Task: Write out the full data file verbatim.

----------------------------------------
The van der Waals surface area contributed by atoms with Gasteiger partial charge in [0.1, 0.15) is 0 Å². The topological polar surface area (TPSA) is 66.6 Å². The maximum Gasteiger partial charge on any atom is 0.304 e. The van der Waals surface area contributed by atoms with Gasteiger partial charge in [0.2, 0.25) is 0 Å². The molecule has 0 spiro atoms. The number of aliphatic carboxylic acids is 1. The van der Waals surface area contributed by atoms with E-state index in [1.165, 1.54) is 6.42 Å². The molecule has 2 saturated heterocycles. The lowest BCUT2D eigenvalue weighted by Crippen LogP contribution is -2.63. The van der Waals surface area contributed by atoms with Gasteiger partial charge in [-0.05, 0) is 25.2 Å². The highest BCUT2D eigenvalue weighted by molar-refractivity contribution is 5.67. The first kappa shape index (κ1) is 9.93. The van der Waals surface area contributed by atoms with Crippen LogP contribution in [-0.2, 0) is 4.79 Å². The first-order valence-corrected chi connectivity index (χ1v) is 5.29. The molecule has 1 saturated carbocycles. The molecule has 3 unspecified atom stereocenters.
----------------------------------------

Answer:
The van der Waals surface area contributed by atoms with Gasteiger partial charge in [0.1, 0.15) is 0 Å². The topological polar surface area (TPSA) is 66.6 Å². The maximum Gasteiger partial charge on any atom is 0.304 e. The van der Waals surface area contributed by atoms with Gasteiger partial charge in [0.2, 0.25) is 0 Å². The molecule has 0 spiro atoms. The number of aliphatic carboxylic acids is 1. The van der Waals surface area contributed by atoms with E-state index in [1.165, 1.54) is 6.42 Å². The molecule has 2 saturated heterocycles. The lowest BCUT2D eigenvalue weighted by Crippen LogP contribution is -2.63. The van der Waals surface area contributed by atoms with Gasteiger partial charge in [-0.05, 0) is 25.2 Å². The highest BCUT2D eigenvalue weighted by molar-refractivity contribution is 5.67. The first kappa shape index (κ1) is 9.93. The van der Waals surface area contributed by atoms with Crippen LogP contribution in [-0.2, 0) is 4.79 Å². The first-order valence-corrected chi connectivity index (χ1v) is 5.29. The molecule has 1 saturated carbocycles. The molecule has 3 unspecified atom stereocenters.